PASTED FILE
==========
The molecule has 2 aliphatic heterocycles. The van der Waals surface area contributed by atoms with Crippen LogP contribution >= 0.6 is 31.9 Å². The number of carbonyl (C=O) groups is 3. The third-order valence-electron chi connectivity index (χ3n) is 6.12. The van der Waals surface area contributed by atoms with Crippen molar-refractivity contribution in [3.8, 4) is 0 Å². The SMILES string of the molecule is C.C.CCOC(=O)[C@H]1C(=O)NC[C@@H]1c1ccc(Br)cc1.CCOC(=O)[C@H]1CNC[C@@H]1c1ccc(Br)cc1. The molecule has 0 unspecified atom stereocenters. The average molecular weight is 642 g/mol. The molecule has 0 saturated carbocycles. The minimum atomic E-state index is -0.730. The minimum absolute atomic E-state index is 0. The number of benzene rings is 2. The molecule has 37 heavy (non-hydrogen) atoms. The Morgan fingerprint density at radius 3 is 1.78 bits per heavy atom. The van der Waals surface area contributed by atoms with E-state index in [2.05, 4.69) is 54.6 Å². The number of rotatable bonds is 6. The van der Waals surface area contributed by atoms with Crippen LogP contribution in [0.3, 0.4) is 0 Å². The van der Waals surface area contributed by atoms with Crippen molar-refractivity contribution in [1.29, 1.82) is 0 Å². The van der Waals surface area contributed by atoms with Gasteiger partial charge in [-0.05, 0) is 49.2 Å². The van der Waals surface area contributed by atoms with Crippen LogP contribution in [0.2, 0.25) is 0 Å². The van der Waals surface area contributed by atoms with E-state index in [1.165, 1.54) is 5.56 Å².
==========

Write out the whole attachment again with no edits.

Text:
The molecule has 2 aliphatic heterocycles. The van der Waals surface area contributed by atoms with Crippen LogP contribution >= 0.6 is 31.9 Å². The number of carbonyl (C=O) groups is 3. The third-order valence-electron chi connectivity index (χ3n) is 6.12. The van der Waals surface area contributed by atoms with Crippen molar-refractivity contribution in [3.8, 4) is 0 Å². The SMILES string of the molecule is C.C.CCOC(=O)[C@H]1C(=O)NC[C@@H]1c1ccc(Br)cc1.CCOC(=O)[C@H]1CNC[C@@H]1c1ccc(Br)cc1. The molecule has 0 unspecified atom stereocenters. The average molecular weight is 642 g/mol. The molecule has 0 saturated carbocycles. The minimum atomic E-state index is -0.730. The minimum absolute atomic E-state index is 0. The number of benzene rings is 2. The molecule has 37 heavy (non-hydrogen) atoms. The Morgan fingerprint density at radius 3 is 1.78 bits per heavy atom. The van der Waals surface area contributed by atoms with E-state index in [2.05, 4.69) is 54.6 Å². The number of rotatable bonds is 6. The van der Waals surface area contributed by atoms with Crippen LogP contribution in [0.3, 0.4) is 0 Å². The van der Waals surface area contributed by atoms with Crippen molar-refractivity contribution in [1.29, 1.82) is 0 Å². The van der Waals surface area contributed by atoms with Gasteiger partial charge in [-0.05, 0) is 49.2 Å². The van der Waals surface area contributed by atoms with Crippen LogP contribution in [0.2, 0.25) is 0 Å². The van der Waals surface area contributed by atoms with E-state index in [1.165, 1.54) is 5.56 Å².